This is not, of course, to say that no one has offered support. At least in my own life, and I’m sure in the lives of many others, I have talked to a huge number of people who are clearly willing to go to bat for NFTY. These are people who work for the URJ, people who work for synagogues or youth groups, clergy, parents of current, past, and even future NFTY teens, and really people from all walks of life. There is a MASSIVE pool of resources that remains untapped, and will remain untap until we simply ask. Here’s where the good part starts: that’s what we’re doing. I am excited to share that with fundraising and support, we are hoping we will be working towards a major change in staffing structure that will greatly increase ground support for regional leadership. This would include at least one paid part-time staff person in every region, as well as more full-time staff on a purely North American level to handle the logistics that no teen or regional staff person should ever have to handle. Among the most exciting developments, though, is the change in tone we are making, and the culture of giving we are trying to create. In the last few months, I have seen great strides in the financial, structural, and decision-making transparency that URJ staff have shown teen leaders; I am greatly hopeful that this transparency will continue to make its way out into the world long after my term is over. If we are not transparent, and if we do not communicate our failures as well as our successes, then it will continue to be common belief that the URJ does not care about NFTY, that NFTY has reached a point of no return, or even that the Jewish people don’t care about NFTY. I can categorically say that none of these things are true. Even I believed some of them just a few short months ago, but as communication has improved, I have seen that there is so much care in the world for Jewish youth. I just hope that the URJ will make those same strides for the rest of the world, and that all of NFTY’s major pieces of important information, whether good or bad, will be shared without hesitation with the alumni, with parents, and with synagogue staff and clergy.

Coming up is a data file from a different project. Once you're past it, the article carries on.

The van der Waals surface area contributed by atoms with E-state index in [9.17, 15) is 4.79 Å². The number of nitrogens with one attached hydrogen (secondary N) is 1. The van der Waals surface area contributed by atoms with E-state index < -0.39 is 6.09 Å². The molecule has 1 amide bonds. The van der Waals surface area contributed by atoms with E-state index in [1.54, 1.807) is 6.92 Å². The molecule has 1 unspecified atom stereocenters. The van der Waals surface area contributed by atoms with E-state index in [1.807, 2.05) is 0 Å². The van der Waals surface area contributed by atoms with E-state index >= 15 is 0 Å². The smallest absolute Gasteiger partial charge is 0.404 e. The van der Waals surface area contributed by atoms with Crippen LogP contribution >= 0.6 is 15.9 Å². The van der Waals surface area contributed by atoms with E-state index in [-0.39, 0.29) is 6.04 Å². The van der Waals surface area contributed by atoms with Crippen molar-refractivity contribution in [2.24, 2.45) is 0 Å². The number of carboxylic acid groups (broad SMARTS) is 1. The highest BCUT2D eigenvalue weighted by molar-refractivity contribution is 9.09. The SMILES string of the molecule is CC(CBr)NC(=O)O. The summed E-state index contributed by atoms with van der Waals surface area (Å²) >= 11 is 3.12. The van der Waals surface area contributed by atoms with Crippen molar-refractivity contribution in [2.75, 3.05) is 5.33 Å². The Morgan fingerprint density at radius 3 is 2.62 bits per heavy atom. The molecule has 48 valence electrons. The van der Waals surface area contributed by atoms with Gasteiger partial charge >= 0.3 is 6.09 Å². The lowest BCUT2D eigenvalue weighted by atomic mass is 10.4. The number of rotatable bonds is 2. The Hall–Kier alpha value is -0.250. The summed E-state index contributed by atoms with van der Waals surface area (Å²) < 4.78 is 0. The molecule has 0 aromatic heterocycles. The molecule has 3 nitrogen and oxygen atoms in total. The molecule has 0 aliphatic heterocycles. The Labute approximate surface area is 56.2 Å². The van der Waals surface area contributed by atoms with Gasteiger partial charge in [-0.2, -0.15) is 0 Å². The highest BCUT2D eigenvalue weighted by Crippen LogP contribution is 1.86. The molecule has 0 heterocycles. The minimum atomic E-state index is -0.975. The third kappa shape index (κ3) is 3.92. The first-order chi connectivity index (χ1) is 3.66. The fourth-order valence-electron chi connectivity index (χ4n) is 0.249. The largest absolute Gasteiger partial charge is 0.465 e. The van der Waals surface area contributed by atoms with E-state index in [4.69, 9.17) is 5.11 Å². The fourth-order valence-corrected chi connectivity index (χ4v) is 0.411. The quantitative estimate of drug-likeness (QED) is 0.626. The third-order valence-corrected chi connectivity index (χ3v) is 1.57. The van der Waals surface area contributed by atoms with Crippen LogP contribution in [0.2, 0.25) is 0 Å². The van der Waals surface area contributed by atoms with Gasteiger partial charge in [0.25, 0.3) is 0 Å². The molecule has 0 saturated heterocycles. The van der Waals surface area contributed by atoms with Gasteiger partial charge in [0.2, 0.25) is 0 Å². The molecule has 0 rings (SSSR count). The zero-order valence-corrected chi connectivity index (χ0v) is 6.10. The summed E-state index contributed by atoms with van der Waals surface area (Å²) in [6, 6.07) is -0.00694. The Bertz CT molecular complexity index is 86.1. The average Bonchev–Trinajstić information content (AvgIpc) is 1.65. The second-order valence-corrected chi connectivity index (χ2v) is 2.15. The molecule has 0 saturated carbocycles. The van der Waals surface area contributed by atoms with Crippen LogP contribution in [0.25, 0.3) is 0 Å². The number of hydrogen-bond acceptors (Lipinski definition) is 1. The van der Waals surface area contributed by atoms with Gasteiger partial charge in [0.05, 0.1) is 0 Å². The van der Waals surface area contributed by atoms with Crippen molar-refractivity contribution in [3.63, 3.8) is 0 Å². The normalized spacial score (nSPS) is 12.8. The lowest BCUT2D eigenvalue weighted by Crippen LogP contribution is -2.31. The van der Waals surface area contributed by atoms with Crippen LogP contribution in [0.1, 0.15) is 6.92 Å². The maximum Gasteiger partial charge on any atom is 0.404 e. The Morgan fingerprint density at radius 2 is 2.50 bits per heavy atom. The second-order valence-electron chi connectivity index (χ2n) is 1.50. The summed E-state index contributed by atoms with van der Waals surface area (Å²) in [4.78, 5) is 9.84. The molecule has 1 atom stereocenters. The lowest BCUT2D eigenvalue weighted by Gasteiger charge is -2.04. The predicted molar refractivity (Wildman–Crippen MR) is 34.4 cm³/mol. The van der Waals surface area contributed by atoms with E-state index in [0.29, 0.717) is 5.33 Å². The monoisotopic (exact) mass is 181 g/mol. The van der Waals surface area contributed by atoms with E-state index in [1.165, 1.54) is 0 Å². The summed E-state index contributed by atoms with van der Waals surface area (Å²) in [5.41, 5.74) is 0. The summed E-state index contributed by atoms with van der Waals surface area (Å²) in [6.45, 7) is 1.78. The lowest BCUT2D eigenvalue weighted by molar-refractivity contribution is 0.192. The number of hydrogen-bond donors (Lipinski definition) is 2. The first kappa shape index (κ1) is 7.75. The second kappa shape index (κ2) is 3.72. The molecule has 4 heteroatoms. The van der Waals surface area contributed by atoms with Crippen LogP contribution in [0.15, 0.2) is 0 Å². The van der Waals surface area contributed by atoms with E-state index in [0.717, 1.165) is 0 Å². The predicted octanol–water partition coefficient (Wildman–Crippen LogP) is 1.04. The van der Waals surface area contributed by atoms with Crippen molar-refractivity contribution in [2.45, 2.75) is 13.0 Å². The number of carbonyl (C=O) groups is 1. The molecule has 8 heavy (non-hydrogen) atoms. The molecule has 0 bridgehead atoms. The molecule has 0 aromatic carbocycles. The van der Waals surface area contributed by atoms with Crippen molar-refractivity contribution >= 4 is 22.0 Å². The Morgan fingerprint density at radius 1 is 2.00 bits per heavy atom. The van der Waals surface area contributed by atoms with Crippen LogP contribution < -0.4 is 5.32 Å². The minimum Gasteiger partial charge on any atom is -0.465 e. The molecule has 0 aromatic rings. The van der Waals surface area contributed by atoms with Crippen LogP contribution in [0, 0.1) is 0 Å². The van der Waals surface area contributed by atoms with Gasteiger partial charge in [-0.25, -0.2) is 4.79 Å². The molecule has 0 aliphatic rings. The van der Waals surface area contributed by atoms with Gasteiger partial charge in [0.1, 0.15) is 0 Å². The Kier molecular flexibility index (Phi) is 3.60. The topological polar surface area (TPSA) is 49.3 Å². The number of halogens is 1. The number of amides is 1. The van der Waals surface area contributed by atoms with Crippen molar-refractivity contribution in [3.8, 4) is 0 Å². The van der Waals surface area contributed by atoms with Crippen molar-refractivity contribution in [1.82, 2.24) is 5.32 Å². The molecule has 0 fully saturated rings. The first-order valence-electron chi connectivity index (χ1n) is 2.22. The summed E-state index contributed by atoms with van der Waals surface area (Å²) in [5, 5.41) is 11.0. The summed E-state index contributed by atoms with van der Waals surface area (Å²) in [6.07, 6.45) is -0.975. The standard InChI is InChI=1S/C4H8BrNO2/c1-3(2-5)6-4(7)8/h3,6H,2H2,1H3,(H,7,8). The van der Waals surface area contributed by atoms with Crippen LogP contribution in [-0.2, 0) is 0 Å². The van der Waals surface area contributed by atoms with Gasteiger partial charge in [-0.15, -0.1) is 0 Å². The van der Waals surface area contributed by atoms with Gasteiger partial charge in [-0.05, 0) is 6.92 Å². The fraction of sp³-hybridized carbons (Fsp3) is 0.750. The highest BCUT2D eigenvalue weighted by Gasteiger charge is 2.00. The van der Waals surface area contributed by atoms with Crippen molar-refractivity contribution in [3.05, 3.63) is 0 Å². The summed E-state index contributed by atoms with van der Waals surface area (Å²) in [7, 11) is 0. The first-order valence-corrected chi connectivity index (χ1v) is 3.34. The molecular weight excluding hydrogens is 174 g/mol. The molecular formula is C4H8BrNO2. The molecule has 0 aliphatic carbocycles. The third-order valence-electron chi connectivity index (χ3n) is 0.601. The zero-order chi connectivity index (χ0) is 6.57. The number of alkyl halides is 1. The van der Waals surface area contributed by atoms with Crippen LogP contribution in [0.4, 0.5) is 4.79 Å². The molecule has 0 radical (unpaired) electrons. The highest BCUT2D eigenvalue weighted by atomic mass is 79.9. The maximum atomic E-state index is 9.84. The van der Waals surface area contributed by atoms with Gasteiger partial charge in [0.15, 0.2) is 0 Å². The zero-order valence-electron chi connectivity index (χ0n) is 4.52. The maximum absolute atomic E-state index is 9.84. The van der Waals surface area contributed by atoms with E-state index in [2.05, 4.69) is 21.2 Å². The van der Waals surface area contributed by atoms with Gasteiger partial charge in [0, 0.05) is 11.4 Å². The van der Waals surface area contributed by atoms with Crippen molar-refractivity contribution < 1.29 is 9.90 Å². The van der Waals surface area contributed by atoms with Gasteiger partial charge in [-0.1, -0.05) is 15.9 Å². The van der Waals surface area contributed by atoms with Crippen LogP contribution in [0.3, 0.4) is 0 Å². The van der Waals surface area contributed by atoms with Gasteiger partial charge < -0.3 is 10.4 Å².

In the spirit of asking for help, one of the most exciting things coming up for NFTY is the opportunity to offer support not only with time and effort, but money as well. The new staff structure, while important, would not be free, and would only be possible with outside financial assistance — NFTY already runs a budget that hovers around $600,000 in the red by the end of the year, but this will bring the budget even further into the red each year. However, what most people don’t know is that before COVID, NFTY’s budget came out to around $1.8 to $2 million in the red. This is not an unreachable goal, but we need outside help. The URJ simply cannot pull money from other places. We are hoping to raise the money we need to support these infrastructure changes, and then some — I also know that there has been a near complete lack of meaningful leadership development, and we will also raise money for that, including an in-person Mechina leadership summit for regional boards in the fall. On top of the structural changes we already want to make, we also know that each region has different needs and requires different kinds of support. I am pained to admit that regions have not fundraised solely because we have not provided the infrastructure or support that they would need to — we are pushing to create a culture where, for example, if a region wants to hire their regional advisor full-time, wants a camp in their area to hire a part-time NFTY liaison to make it easier to plan events at that camp, or even just wants to fundraise to run an event they might not otherwise be able to, then not only will it be clear that they are allowed to do so, but the NFTY and the URJ will actively support them in fundraising that money. 

I would like to say that I am not angry. I would like to say that it does not hurt me to see NFTY in the state it currently is. I can’t say either of those things, or I’d be lying. But what I can say is that I am hopeful. I am confident that there are adults and teens, inside and outside of the URJ, who care enough about NFTY to make it work. I am proud of the work I am doing. I am proud of the work we are doing. Yes, we need help, and we need to be willing to ask for it if we want to succeed. But the work we have done, given the resources we have, is incredible. Nothing will take that away.

Find out more about the 2022 change process.